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Rothenberg Ventures Management Employees Sue for Back Wages

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California labor lawsuit poised for class action status

San Francisco, CA In 2016, Katie Fanelli filed a lawsuit in the Superior Court of California for the County of San Francisco alleging that her employer, Rothenberg Ventures Management Co., violated California state labor law by failing to pay workers overtime and stiffing them of their final paychecks when the company laid them off. As of November, the court seemed inclined to permit the lawsuit to proceed as a class action, covering all former employees between 2012 and 2016 who had claims of less than $75,000. It is, realistically, the only way that individuals with relatively small wage claims can seek relief under California employee labor law.

That, however, is only one story from chaos that includes an SEC civil suit, multiple criminal charges arising from schemes to defraud investors and banks, and a separate personal injury lawsuit that claimed Mike Rothenberg had posted Fanelli’s social security number online. Another executive was asked to put more than $100,000 in business expenses on a personal credit card but was never repaid. Rothenberg, once described as Silicon Valley’s “party animal” seems to have brought an 'Animal House' management style to the task of managing other people’s money.

The end of the end  


It is not entirely clear when end began, but Rothenberg Ventures, which once had about $50 million under management, appeared to run out of money by the summer of 2016. Shortly thereafter, the company laid off all its employees except for the company lawyer. Fanelli claims that the company violated California labor codes "by failing to provide the employees with their final paycheck and thereby denying them payment for all hours worked." The complaint also alleges that the firm failed to pay vested paid time off, expenses, or any overtime.

California employee labor law protects workers’ rights to get paid


The spectacular crash of a high-flyer makes a good story, but in fact, it is often the workers who get  badly burned. So, this seems like a good time to review the basic wage and hour protections available to California workers.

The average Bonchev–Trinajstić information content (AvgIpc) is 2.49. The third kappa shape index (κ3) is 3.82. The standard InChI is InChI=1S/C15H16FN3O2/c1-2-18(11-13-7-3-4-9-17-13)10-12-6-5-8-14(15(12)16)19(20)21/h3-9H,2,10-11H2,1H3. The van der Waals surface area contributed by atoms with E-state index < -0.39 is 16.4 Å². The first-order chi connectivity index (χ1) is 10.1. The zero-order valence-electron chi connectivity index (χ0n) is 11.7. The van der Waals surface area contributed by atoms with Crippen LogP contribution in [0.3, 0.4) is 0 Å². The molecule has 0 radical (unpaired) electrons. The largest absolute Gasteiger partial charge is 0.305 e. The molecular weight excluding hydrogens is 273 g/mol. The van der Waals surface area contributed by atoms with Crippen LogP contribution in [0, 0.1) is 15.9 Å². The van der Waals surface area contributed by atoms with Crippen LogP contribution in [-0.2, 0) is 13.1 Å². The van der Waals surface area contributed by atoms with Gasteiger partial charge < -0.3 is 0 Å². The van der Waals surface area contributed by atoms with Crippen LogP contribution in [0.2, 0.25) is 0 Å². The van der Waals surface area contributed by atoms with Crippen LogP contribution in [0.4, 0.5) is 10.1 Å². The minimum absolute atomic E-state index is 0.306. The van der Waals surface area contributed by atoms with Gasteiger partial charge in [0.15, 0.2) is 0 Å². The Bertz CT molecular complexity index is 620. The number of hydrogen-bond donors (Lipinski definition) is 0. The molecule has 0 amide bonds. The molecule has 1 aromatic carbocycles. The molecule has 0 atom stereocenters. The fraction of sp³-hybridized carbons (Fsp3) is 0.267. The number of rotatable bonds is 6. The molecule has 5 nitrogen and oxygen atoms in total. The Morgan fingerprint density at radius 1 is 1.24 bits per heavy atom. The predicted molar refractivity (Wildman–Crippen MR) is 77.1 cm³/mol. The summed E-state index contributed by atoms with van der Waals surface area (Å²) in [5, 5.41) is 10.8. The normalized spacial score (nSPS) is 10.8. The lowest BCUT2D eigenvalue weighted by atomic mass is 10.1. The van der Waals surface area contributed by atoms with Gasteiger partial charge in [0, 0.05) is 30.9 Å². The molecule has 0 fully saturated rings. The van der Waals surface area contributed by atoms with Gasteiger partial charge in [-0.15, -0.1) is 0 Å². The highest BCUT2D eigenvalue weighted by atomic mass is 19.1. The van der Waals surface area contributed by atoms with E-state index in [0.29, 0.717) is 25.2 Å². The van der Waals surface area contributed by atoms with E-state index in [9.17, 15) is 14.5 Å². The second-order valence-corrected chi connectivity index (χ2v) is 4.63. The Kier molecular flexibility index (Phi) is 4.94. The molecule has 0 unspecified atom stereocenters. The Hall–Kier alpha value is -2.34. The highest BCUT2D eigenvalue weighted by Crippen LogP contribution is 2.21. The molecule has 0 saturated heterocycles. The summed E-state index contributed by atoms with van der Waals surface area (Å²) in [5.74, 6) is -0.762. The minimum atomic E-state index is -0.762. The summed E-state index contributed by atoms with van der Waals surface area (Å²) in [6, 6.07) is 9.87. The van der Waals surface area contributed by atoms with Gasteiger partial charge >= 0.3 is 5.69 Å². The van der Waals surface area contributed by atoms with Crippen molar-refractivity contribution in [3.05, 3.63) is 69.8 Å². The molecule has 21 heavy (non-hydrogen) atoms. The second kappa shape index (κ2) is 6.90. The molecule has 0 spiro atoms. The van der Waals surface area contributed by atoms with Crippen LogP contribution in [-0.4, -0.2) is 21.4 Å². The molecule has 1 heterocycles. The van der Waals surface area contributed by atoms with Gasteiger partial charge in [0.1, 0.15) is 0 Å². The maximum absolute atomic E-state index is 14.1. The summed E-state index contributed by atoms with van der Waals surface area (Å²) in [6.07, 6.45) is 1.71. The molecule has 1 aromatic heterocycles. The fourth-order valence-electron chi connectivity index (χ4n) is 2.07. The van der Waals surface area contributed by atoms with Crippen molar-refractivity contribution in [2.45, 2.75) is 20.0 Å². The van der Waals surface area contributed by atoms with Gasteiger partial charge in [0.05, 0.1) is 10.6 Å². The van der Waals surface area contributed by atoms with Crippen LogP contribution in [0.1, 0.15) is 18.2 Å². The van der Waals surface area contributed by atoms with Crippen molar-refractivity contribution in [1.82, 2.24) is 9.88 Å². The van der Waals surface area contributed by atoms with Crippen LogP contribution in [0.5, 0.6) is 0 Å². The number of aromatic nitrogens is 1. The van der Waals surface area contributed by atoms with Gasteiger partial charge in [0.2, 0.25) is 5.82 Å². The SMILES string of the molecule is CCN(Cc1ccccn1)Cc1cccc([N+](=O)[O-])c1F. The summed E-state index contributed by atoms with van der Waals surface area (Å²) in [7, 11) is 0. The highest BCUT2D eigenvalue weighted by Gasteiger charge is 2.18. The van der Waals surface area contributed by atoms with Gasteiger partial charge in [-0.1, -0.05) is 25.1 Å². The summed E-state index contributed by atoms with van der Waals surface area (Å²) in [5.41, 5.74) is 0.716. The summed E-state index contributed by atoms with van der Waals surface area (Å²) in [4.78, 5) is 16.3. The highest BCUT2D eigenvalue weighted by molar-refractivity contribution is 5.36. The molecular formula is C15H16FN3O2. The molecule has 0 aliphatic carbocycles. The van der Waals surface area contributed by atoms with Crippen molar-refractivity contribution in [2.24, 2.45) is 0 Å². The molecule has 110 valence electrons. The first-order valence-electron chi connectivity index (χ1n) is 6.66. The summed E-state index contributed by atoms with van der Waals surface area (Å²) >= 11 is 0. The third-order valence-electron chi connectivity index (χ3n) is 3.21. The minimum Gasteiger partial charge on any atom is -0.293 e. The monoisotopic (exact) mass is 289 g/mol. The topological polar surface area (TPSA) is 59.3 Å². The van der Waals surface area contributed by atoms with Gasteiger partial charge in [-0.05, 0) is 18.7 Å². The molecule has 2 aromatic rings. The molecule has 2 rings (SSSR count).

For employees in California, employment in excess of eight hours in any workday or more than six days in any workweek must be compensated as overtime at not less than:
  • One and one-half times the employee's regular rate of pay for all hours worked in excess of eight hours up to and including 12 hours in any workday, and for the first eight hours worked on the seventh consecutive day of work in a workweek; and
  • Double the employee's regular rate of pay for all hours worked in excess of 12 hours in any workday and for all hours worked in excess of eight on the seventh consecutive day of work in a workweek.
The calculation of the “regular rate of pay” should include nondiscretionary bonuses and vested paid time off. Management employees and independent contractors are not, however, covered by these protections.

In addition, an employee who is discharged must be paid all of his or her wages, including accrued vacation, immediately at the time of termination. The same is true of employees without written employment contracts who give at least 72 hours prior notice of their intention to quit.

Employees are also entitled to an itemized pay stub that includes:
  • Gross wages earned;
  • Total hours worked;
  • All deductions;
  • Net wages; and
  • The inclusive dates of the period for which the employee is paid.
Under California Labor Code Section 226, employers are required to maintain the records necessary to report this information within the time required.

Independent contractors are often more vulnerable to problems collecting their pay and generally must bring their lawsuits as contract actions under the terms of their individual contracts. Many choose instead to contest independent classification, contending that they should be treated as employees.

Rothenberg’s challenge to class action status


Because wage claims are typically small, workers are rarely able to bring them except in the context of a class action lawsuit. Counsel for the company challenged the plaintiffs’ request for class action certification, alleging that the individual workers’ claims were so different from one another that they should not be combined in one lawsuit. In other words, they lacked the element of “commonality.”

Superior Court Judge Anne-Christine Massullo apparently found a sufficient commonality in the employer’s record-keeping requirements. She specifically cited the requirement that California companies maintain accurate records that will guide what each employee is owed.

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